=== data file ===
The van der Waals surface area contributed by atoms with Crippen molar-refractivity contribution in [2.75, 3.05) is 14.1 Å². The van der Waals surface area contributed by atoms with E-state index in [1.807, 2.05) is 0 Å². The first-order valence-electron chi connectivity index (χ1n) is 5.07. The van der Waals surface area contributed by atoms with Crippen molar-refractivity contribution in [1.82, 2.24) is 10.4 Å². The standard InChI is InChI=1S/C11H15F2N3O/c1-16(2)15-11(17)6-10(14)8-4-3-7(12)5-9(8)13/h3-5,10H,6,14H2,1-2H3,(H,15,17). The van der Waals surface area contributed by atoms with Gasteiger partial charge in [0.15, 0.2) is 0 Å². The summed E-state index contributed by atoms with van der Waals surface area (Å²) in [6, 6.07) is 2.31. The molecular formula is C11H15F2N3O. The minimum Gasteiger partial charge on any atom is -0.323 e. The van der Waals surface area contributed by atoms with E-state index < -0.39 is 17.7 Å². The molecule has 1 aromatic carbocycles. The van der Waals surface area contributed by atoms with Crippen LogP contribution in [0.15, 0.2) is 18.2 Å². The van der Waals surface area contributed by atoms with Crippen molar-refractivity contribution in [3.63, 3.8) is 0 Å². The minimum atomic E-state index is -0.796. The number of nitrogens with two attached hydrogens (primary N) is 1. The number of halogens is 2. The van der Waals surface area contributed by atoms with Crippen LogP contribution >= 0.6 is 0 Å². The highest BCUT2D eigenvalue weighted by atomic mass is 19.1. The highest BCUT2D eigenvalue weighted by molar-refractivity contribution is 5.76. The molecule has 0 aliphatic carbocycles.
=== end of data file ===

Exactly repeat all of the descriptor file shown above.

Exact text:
The van der Waals surface area contributed by atoms with Crippen molar-refractivity contribution in [2.75, 3.05) is 14.1 Å². The van der Waals surface area contributed by atoms with E-state index in [1.807, 2.05) is 0 Å². The first-order valence-electron chi connectivity index (χ1n) is 5.07. The van der Waals surface area contributed by atoms with Crippen molar-refractivity contribution in [1.82, 2.24) is 10.4 Å². The standard InChI is InChI=1S/C11H15F2N3O/c1-16(2)15-11(17)6-10(14)8-4-3-7(12)5-9(8)13/h3-5,10H,6,14H2,1-2H3,(H,15,17). The van der Waals surface area contributed by atoms with Gasteiger partial charge in [0.15, 0.2) is 0 Å². The summed E-state index contributed by atoms with van der Waals surface area (Å²) in [6, 6.07) is 2.31. The molecular formula is C11H15F2N3O. The minimum Gasteiger partial charge on any atom is -0.323 e. The van der Waals surface area contributed by atoms with E-state index < -0.39 is 17.7 Å². The molecule has 1 aromatic carbocycles. The van der Waals surface area contributed by atoms with Crippen LogP contribution in [0.15, 0.2) is 18.2 Å². The van der Waals surface area contributed by atoms with Crippen molar-refractivity contribution in [3.63, 3.8) is 0 Å². The minimum atomic E-state index is -0.796. The number of nitrogens with two attached hydrogens (primary N) is 1. The number of halogens is 2. The van der Waals surface area contributed by atoms with Crippen LogP contribution >= 0.6 is 0 Å². The highest BCUT2D eigenvalue weighted by atomic mass is 19.1. The highest BCUT2D eigenvalue weighted by molar-refractivity contribution is 5.76. The molecule has 0 aliphatic carbocycles.